Penguins: No fracture for Sidney Crosby, but neck injury possible source of symptoms

Greg Wyshynski

One hour before the NHL All-Star Game on Sunday, news broke that Pittsburgh Penguins captain Sidney Crosby had an "abnormality" of the C1 and C2 vertebrae in his neck, discovered via an MRI while visiting a specialist in Utah.

One hour after the NHL All-Star Game, Crosby's agent Pat Brisson told the media that a neck injury discovered by Dr. Robert Bray in Los Angeles had "healed," but couldn't confirm if the vertebrae had indeed been fractured.

On Tuesday, another twist: The Penguins released a statement saying there was no fracture but that the root of Crosby's concussion-like symptoms might be traced to a neck injury.

From the Penguins:

An independent specialist contacted to review recent medical tests taken on Sidney Crosby found no evidence of a past or present neck fracture but verified that Crosby is suffering from a soft-tissue injury of the neck, that could be causing neurological symptoms.

Dr. Alexander Vaccaro is a spinal trauma expert at Thomas Jefferson University Hospital in Philadelphia and co-director of the Spinal Cord Center at Thomas Jefferson University. He is past president of the American Spinal Injury Association. Crosby's agent, Pat Brisson, along with Penguins owner Mario Lemieux and CEO David Morehouse traveled Monday morning to Philadelphia, where Vaccaro reviewed a CAT Scan and MRI taken last week by Dr. Robert S. Bray in Los Angeles. Bray diagnosed a neck injury.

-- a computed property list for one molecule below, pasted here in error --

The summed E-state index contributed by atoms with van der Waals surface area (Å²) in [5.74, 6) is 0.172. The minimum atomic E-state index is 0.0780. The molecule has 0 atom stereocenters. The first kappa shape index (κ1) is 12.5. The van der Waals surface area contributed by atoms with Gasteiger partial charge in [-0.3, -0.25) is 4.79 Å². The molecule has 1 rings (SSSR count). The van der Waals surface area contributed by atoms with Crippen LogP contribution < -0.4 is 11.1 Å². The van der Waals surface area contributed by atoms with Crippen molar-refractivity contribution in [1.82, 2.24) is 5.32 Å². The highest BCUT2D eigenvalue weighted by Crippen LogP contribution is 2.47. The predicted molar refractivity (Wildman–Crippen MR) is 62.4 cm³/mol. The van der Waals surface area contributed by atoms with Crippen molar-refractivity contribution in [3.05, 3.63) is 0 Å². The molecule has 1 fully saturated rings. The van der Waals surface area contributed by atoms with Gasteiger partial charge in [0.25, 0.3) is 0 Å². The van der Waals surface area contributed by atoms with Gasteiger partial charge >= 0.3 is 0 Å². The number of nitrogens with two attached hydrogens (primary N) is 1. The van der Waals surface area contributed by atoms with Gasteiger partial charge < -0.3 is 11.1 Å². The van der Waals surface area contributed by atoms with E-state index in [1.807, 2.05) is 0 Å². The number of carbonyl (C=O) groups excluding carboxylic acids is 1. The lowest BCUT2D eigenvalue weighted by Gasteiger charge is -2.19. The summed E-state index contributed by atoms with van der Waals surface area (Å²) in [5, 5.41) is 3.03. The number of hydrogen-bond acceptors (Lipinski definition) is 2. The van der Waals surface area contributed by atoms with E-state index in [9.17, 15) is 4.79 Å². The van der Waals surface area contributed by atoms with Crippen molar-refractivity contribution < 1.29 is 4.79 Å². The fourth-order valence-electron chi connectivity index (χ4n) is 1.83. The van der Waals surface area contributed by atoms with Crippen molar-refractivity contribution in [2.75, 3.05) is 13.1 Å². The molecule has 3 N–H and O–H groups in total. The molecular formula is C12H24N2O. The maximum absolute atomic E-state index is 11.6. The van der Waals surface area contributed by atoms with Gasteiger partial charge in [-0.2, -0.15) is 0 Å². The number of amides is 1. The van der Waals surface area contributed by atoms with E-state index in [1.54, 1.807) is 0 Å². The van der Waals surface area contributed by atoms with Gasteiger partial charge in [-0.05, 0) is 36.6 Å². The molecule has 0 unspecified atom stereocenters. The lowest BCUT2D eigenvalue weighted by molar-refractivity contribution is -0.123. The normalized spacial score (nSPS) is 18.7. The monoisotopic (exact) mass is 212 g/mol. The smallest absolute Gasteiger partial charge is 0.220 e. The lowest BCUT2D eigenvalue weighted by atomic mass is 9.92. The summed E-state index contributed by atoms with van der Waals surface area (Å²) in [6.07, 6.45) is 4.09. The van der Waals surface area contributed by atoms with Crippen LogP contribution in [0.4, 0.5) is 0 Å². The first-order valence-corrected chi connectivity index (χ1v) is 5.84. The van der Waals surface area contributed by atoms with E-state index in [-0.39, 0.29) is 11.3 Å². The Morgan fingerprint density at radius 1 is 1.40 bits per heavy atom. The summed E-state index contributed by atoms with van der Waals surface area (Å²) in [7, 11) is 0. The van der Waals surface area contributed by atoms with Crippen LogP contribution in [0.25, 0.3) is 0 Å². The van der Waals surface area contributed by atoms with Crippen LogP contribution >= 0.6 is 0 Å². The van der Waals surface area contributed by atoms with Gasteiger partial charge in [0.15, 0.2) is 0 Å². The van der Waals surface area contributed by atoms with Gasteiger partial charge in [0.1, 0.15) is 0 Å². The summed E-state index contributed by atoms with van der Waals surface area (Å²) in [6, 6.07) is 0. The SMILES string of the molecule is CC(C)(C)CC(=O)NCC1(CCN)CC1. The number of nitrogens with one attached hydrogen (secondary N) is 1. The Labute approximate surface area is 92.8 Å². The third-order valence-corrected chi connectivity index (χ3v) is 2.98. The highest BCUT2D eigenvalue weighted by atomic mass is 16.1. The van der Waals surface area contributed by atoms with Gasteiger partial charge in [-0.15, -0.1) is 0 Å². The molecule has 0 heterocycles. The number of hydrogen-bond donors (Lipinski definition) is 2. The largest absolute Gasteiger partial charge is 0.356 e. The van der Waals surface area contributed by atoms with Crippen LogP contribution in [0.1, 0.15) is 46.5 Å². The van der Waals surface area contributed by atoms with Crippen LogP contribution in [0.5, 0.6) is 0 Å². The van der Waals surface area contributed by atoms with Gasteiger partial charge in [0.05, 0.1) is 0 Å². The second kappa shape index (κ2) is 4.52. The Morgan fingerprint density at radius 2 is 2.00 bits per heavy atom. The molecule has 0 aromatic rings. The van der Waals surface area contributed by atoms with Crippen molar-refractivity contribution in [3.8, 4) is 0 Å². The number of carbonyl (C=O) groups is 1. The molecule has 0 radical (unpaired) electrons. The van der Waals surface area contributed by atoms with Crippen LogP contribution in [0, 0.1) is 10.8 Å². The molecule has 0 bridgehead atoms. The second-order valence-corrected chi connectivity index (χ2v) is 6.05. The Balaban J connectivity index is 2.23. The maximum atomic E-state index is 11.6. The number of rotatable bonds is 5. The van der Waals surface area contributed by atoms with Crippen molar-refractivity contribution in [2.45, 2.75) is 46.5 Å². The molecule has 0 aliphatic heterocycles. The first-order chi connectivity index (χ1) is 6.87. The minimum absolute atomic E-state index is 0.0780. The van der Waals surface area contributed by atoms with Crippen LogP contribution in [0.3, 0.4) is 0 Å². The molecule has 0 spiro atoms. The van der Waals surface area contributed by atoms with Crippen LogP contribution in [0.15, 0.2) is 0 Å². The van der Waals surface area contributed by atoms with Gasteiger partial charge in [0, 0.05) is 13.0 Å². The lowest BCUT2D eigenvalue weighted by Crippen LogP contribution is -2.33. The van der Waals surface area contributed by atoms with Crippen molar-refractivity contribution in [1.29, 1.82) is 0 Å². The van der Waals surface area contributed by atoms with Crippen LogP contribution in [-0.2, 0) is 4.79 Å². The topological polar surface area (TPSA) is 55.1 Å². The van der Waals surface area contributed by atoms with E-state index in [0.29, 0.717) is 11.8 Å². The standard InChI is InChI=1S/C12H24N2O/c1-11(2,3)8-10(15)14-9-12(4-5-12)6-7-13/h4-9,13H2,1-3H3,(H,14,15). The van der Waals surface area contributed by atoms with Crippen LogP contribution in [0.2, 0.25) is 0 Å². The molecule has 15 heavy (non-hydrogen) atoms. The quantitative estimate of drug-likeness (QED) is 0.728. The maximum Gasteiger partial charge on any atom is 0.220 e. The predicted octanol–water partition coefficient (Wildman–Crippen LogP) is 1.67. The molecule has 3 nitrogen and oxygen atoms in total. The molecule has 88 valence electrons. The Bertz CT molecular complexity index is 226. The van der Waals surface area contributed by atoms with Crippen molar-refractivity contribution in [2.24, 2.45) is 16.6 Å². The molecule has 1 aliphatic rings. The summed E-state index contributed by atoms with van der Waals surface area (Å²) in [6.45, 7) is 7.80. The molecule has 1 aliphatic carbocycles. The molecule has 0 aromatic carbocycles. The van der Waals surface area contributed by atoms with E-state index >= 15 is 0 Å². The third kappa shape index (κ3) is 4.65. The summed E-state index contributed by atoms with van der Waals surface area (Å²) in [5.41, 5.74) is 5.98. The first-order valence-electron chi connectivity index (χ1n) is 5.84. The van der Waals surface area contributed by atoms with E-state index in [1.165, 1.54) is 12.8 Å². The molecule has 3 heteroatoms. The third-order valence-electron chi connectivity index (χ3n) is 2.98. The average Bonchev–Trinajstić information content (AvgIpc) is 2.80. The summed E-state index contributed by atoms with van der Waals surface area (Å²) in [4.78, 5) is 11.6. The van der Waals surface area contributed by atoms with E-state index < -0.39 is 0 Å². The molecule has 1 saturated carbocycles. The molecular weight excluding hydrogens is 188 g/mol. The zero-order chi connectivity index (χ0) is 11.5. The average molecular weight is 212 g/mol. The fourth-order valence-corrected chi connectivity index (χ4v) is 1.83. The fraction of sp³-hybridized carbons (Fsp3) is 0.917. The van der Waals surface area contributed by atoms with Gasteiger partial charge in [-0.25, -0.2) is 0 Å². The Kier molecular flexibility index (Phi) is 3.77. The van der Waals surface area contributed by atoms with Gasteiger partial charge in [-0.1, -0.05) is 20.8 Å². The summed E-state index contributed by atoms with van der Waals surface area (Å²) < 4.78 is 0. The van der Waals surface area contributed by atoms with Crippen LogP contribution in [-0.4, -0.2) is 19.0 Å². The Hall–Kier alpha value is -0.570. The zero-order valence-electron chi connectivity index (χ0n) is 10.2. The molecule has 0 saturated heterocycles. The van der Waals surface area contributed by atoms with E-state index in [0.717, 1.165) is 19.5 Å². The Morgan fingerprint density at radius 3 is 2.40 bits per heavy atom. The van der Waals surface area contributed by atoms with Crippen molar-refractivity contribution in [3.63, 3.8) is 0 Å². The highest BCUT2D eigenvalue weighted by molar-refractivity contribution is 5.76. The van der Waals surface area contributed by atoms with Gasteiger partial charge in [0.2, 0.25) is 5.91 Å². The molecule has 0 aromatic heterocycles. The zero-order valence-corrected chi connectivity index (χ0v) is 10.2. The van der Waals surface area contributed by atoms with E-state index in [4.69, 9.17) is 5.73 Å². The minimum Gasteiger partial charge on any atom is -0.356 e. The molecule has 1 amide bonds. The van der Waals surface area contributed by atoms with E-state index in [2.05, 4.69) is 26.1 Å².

Bray has treated Crosby with an injection to alleviate swelling in the C1-2 joint of the neck and will be overseeing his progression with therapists. Doctors say the symptoms of a soft-tissue neck injury are similar to concussion symptoms.

Vaccaro, Bray and UPMC doctors all agree that Crosby is safe, the injury is treatable, and he will return to action when he is symptom-free.

Crosby and GM Ray Shero spoke on the issue Tuesday afternoon. Crosby disclosed that he's been diagnosed with a soft-tissue injury in his neck that carries many of the same the symptoms as a concussion but is a great deal more treatable.

"There's a pretty big possibility that it could be causing some of the issues and I hope that's the case," Crosby said. "I hope that it'll improve and that's hopefully the end of it."

General Manager Ray Shero also weighed in on when, exactly, Crosby suffered the neck injury:

"It's hard to pinpoint when this could have happened, whether this was an existing injury or it happened in one of the games in which he came back," he said.

And, best of all, Shero also put an end to the doomsday punditry:

"There has never been any indication from any doctor over the last year that he'd have to shut it down for the season, that he'd have to retire," Shero said. "We're going to find a way to get a handle on this and get him back on the ice as safely and quickly as possible."

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